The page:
Full Body Yoga Workout at Home
Hey there, yogi!
Whether you’re a complete beginner to yoga or you have been doing it awhile, you’ll love this simple vinyasa!
What’s a vinyasa? Did I already lose you?
A vinyasa is just a word for “flow.” These poses should be performed in a sequence, one after the other. They will essentially “flow” into one another.
The point is to keep moving throughout the workout!
Begin with the first pose, Forward Fold, and continue through each pose until you reach the end. Try to hold each pose for at least 30 seconds. When you reach the end, repeat it over again at least one more time.
Some of these poses are “one-sided,” meaning that the pose is designed to work one side of the body at a time. Begin with your left side, because we will also be explaining it this way in this article.
When you have completed the poses all the way through one time, repeat the entire vinyasa again and focus on the right side of the body!
And remember… “The pose begins when you want to leave it!” 🙂 – B.K.S. Iyengar
We’ll start with a simple forward fold. Begin with your feet shoulder-width apart.
As you fold down, focus on elongating your back and creating as much space in your belly as possible as you reach down towards your toes. You can do this by sucking in with your lower belly as you fold forward.
Don’t worry if you can’t reach your toes yet. You can bend your knees slightly or modify by reaching towards your calves.
Hold for 30 seconds, and then step or hop back into plank position (below).
Yes, there are plank exercises in yoga too! They are great for the abs!
Keep your toes together, and focus on tightening the abs while you hold this position.
Be careful not to let your butt drop. Many people tend to “sink” into this pose, but you want to keep your entire body straight and firm.
Hold for 30 seconds (or for a minute if you want an extra ab workout!). Next, shift slightly forward so that your shoulders are farther forward than your palms, and lower down into chaturanga (below).
Chaturanga is also referred to as the “yogi pushup.” If you are looking to build some serious arm strength, you should try holding this position for 10-30 seconds.
In this vinyasa, you may hold it for as long as you like. It is usually only held for 3-5 seconds as you transition into upward facing dog (below).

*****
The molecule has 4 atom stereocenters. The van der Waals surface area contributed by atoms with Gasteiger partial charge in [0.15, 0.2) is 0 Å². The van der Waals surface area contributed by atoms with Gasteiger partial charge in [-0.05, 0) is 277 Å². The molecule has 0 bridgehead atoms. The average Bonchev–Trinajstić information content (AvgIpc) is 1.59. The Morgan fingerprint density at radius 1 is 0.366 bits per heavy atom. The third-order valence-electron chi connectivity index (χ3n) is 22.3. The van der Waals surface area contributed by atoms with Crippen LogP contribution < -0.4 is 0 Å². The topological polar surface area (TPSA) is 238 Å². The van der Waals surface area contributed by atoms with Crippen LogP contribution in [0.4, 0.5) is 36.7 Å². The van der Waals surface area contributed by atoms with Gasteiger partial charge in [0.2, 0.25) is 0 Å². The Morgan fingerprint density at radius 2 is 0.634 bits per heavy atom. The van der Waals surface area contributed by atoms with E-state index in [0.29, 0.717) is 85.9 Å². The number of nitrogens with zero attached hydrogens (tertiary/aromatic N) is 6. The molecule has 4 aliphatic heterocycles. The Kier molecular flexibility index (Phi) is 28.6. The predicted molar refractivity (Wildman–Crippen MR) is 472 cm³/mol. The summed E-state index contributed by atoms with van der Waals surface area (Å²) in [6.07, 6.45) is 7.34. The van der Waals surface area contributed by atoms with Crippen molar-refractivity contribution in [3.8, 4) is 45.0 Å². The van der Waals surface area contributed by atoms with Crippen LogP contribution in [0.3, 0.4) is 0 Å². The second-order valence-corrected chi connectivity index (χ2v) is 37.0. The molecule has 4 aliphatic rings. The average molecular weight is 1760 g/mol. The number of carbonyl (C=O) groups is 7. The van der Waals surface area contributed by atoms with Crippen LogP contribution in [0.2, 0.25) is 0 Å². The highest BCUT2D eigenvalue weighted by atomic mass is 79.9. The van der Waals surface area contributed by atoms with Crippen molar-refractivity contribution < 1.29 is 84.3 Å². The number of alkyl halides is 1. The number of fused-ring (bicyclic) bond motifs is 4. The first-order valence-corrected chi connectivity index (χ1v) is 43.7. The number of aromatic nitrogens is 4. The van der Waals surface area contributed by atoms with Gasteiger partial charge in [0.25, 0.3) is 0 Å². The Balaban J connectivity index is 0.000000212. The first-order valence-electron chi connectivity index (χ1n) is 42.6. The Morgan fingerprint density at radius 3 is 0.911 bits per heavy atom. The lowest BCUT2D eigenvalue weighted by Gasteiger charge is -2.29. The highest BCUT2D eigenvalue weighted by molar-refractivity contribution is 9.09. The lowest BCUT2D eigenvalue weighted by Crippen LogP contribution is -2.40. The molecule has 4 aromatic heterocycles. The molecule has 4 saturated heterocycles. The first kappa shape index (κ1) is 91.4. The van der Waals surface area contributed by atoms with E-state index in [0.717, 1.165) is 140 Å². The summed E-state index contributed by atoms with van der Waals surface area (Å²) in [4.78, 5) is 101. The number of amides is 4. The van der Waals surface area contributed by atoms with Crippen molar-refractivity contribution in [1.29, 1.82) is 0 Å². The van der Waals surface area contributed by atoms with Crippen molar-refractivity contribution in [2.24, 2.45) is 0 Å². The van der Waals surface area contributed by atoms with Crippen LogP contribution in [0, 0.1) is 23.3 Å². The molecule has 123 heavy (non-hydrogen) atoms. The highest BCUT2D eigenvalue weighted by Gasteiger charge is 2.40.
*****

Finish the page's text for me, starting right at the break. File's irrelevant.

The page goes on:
So hold it briefly, and then shift forward and try to come up in one fluid motion as you bring you shoulders back and tuck your toes.
Upward Facing Dog
Time to work the back muscles! Let’s do a posture check. First, your shoulders should be directly above your hands. Next, keep in mind that your hands and the tops of your toes are the only parts of the body that should be touching the group.
Your hips and thighs should be completely lifted off of the ground, but only just slightly.
Note: If this is too much for you, you can drop the hips and thighs to the ground, move the arms up a few inches further and bend the elbows slightly, to perform cobra pose instead.
From upward facing dog, pull the butt high up into the air as you shift your weight backward slightly to come into downward facing dog. As you roll backward, come up onto the tops of the toes, and then flatten the feet.
Downward Facing Dog
This pose will work the hamstrings and the shoulders and chest!
When you first get into this pose, it often helps to “pedal” out the feet. For example, bend your left knee slightly, and lean your weight into your right leg to stretch it a little more. Then repeat with the other leg.
You can also “pulse” or “bob” a little in this pose by pulling your chest closer to your knees and then releasing.
Don’t worry if your heels don’t reach the ground. That will come with time as your flexibility increases.
After about 30 seconds, raise your left leg as high as you can into the air to come into one-legged downward facing dog (below).